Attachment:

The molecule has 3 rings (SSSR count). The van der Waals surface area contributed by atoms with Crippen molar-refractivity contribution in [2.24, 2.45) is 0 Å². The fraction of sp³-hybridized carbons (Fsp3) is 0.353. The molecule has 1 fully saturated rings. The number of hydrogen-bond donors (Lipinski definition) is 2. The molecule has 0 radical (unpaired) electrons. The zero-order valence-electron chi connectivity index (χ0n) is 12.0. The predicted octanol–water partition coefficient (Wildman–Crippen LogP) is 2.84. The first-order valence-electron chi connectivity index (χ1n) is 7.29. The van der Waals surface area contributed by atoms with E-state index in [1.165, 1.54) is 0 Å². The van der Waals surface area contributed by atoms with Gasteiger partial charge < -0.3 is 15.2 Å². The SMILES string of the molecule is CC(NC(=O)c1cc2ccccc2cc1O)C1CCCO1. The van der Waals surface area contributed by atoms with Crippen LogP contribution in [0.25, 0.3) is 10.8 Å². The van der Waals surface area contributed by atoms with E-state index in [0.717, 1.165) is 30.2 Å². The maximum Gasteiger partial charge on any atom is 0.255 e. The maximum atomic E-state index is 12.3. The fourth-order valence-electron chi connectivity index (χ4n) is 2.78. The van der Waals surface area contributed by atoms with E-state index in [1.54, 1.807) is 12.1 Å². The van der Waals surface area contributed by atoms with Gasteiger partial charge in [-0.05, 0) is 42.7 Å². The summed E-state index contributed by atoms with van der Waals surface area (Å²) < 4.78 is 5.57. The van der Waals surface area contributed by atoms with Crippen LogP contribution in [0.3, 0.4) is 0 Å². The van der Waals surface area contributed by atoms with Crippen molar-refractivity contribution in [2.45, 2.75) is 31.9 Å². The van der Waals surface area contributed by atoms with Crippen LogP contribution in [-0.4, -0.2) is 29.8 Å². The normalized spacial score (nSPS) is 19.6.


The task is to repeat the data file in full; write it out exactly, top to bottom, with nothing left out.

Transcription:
The molecule has 3 rings (SSSR count). The van der Waals surface area contributed by atoms with Crippen molar-refractivity contribution in [2.24, 2.45) is 0 Å². The fraction of sp³-hybridized carbons (Fsp3) is 0.353. The molecule has 1 fully saturated rings. The number of hydrogen-bond donors (Lipinski definition) is 2. The molecule has 0 radical (unpaired) electrons. The zero-order valence-electron chi connectivity index (χ0n) is 12.0. The predicted octanol–water partition coefficient (Wildman–Crippen LogP) is 2.84. The first-order valence-electron chi connectivity index (χ1n) is 7.29. The van der Waals surface area contributed by atoms with E-state index in [1.165, 1.54) is 0 Å². The van der Waals surface area contributed by atoms with Gasteiger partial charge < -0.3 is 15.2 Å². The SMILES string of the molecule is CC(NC(=O)c1cc2ccccc2cc1O)C1CCCO1. The van der Waals surface area contributed by atoms with Crippen LogP contribution in [0.25, 0.3) is 10.8 Å². The van der Waals surface area contributed by atoms with E-state index in [0.717, 1.165) is 30.2 Å². The maximum Gasteiger partial charge on any atom is 0.255 e. The maximum atomic E-state index is 12.3. The fourth-order valence-electron chi connectivity index (χ4n) is 2.78. The van der Waals surface area contributed by atoms with E-state index in [1.54, 1.807) is 12.1 Å². The van der Waals surface area contributed by atoms with Gasteiger partial charge in [-0.05, 0) is 42.7 Å². The summed E-state index contributed by atoms with van der Waals surface area (Å²) < 4.78 is 5.57. The van der Waals surface area contributed by atoms with Crippen LogP contribution in [0.3, 0.4) is 0 Å². The van der Waals surface area contributed by atoms with Crippen molar-refractivity contribution in [2.45, 2.75) is 31.9 Å². The van der Waals surface area contributed by atoms with Crippen LogP contribution in [-0.4, -0.2) is 29.8 Å². The normalized spacial score (nSPS) is 19.6.